In my experience stages fall into two broad categories. Traditional Theater Stage (proscenium, arena, thrust) includes stages that are used for plays, musicals, and dance; and Platforms include stages that are devoted to only speaking, town meetings, video and presenting.
Stages can be designed for a specific purpose, e.g. drama, musical theater, dance, or musical performance; or they can be multi-purpose. Once you pass the limits in the building code for a Platform, there are several 'triggers' for specific requirements. Take a look at Chapter 410 of the International Building Code.
The type, size, flexibility and sophistication of the venue (whether Stage or Platform) is dependent on the function and end user: Amateur/Professional, Primary/Secondary School, University/Professional Theater, Broadway Touring House or Regional Theater. All of these considerations will affect the design criteria much more.
A theater design specialist is worth their weight in gold to guide you through both the big picture and the many, many details that are required. I can recommend Todd Berling of Harvey Marshall Berling Associates (www.hmb-a.com), who contributed to this article.
The traditional stage can also work for the uses that a Platform is intended for; but the reverse is not true. Traditional stages invariably have a sprung wood floor that is stained black to avoid detraction from the performance. Black also interferes less with lighting. See our detail here. For less professional venues, a lighted edge strip let into the wood floor provides a visual clue of the location of the front edge of the stage even in darkness.
A good rule of thumb is that bigger is better with the traditional type of stage. Just about half of the width would be beyond the proscenium to the left and right. The depth of the stage is almost as important, and should have at least 25' of usable space.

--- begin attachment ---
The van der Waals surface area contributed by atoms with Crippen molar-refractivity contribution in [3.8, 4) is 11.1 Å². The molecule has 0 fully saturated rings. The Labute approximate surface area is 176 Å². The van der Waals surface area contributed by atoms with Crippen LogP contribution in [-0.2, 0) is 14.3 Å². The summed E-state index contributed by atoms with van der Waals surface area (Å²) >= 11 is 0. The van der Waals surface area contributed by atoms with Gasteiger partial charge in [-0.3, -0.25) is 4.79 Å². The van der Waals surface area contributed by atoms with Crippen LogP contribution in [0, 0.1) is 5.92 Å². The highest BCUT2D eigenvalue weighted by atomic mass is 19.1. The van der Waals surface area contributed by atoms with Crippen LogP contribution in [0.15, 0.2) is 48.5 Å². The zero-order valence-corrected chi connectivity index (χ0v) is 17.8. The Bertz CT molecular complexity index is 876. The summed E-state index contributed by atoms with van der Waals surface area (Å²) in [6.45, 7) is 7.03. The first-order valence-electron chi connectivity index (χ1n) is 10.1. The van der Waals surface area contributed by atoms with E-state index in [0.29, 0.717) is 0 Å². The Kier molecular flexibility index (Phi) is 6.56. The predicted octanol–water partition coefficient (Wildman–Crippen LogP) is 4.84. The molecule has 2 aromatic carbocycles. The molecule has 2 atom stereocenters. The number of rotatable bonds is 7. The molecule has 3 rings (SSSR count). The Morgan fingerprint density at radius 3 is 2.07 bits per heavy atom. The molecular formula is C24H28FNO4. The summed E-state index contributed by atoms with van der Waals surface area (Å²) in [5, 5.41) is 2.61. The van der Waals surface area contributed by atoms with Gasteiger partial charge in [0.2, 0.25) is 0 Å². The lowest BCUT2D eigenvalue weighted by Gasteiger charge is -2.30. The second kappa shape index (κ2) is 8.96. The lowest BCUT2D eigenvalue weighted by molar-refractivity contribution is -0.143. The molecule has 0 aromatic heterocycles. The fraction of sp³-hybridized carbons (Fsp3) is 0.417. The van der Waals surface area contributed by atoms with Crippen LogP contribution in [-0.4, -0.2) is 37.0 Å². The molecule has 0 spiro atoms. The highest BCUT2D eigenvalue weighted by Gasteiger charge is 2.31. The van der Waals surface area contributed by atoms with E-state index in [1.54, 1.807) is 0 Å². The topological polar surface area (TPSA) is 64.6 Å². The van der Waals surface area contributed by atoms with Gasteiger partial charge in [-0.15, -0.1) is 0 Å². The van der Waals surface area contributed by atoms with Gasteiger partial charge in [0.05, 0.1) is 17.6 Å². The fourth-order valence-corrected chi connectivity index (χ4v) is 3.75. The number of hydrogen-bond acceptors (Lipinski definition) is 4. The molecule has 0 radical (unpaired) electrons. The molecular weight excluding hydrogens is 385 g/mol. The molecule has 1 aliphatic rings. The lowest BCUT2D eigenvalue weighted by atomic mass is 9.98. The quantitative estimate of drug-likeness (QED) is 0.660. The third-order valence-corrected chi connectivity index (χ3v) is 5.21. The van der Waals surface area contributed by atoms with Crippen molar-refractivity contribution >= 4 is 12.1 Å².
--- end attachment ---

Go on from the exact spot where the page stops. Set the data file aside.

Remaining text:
Acoustics are of course a huge part of all of these facilities. Reverberation Time (RT60) is determined and the facility tailored to meet the requirements of the performance style. Concert halls might have a target Reverb time of 2.5 seconds; a drama theater .8 seconds to ensure speech intelligibility; a multipurpose room usually leans towards the "drier side" with a 1.0-1.2 RT60 target - since speech is still a critical component.
Stage height is specific to the decisions made about purpose and venue, including technical staff availability and qualifications. Again the IBC has a few "triggers" that add cost to the project if you intend to have a full fly loft or just dead hung curtains and lighting.
The traditional type of stage has many possible uses, but it can cost between $250 and $500/SF for construction, depending on sophistication and location. Specialty systems for lighting, rigging, sound, video are additional to construction cost.
The Platform, which is focused on video, speaking, and presenting is a much simpler affair. The simpler focus of the stage extends to materials, color, size, clear height; and cost may be a small increase over typical construction cost. While some music performances are accommodated by this type, a recital or a small group of musicians is the limit of its suitability.
Check out These Theater-related Details too:
Large Speaker Grille
Spiral Stair (to catwalk)
Stage Edge Detail
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Original post date 19JUN13.
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